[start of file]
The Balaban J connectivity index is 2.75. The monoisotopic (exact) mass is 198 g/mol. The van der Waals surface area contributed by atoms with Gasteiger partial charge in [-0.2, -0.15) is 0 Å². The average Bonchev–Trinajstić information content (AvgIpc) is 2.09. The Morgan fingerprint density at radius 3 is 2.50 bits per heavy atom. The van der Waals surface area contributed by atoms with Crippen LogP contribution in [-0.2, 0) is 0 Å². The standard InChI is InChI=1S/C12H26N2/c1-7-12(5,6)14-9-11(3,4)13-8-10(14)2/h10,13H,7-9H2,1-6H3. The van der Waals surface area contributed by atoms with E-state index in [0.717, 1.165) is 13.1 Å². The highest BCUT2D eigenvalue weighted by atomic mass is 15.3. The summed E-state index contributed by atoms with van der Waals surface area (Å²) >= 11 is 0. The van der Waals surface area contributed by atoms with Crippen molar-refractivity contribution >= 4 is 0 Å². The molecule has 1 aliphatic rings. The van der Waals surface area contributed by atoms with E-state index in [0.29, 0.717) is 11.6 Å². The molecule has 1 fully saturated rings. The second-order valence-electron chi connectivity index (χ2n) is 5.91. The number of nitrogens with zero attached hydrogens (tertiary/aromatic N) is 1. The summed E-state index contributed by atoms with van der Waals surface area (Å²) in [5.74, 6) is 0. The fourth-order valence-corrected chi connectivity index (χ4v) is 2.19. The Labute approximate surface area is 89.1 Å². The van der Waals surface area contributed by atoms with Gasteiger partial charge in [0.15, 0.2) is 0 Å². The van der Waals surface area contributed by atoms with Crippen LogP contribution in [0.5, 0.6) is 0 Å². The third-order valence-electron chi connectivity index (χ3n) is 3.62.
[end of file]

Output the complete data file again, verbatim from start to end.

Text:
The Balaban J connectivity index is 2.75. The monoisotopic (exact) mass is 198 g/mol. The van der Waals surface area contributed by atoms with Gasteiger partial charge in [-0.2, -0.15) is 0 Å². The average Bonchev–Trinajstić information content (AvgIpc) is 2.09. The Morgan fingerprint density at radius 3 is 2.50 bits per heavy atom. The van der Waals surface area contributed by atoms with Crippen LogP contribution in [-0.2, 0) is 0 Å². The standard InChI is InChI=1S/C12H26N2/c1-7-12(5,6)14-9-11(3,4)13-8-10(14)2/h10,13H,7-9H2,1-6H3. The van der Waals surface area contributed by atoms with E-state index in [0.717, 1.165) is 13.1 Å². The highest BCUT2D eigenvalue weighted by atomic mass is 15.3. The summed E-state index contributed by atoms with van der Waals surface area (Å²) >= 11 is 0. The van der Waals surface area contributed by atoms with Crippen molar-refractivity contribution >= 4 is 0 Å². The molecule has 1 aliphatic rings. The van der Waals surface area contributed by atoms with E-state index in [0.29, 0.717) is 11.6 Å². The molecule has 1 fully saturated rings. The second-order valence-electron chi connectivity index (χ2n) is 5.91. The number of nitrogens with zero attached hydrogens (tertiary/aromatic N) is 1. The summed E-state index contributed by atoms with van der Waals surface area (Å²) in [5.74, 6) is 0. The fourth-order valence-corrected chi connectivity index (χ4v) is 2.19. The Labute approximate surface area is 89.1 Å². The van der Waals surface area contributed by atoms with Gasteiger partial charge in [0.15, 0.2) is 0 Å². The van der Waals surface area contributed by atoms with Crippen LogP contribution in [0.5, 0.6) is 0 Å². The third-order valence-electron chi connectivity index (χ3n) is 3.62.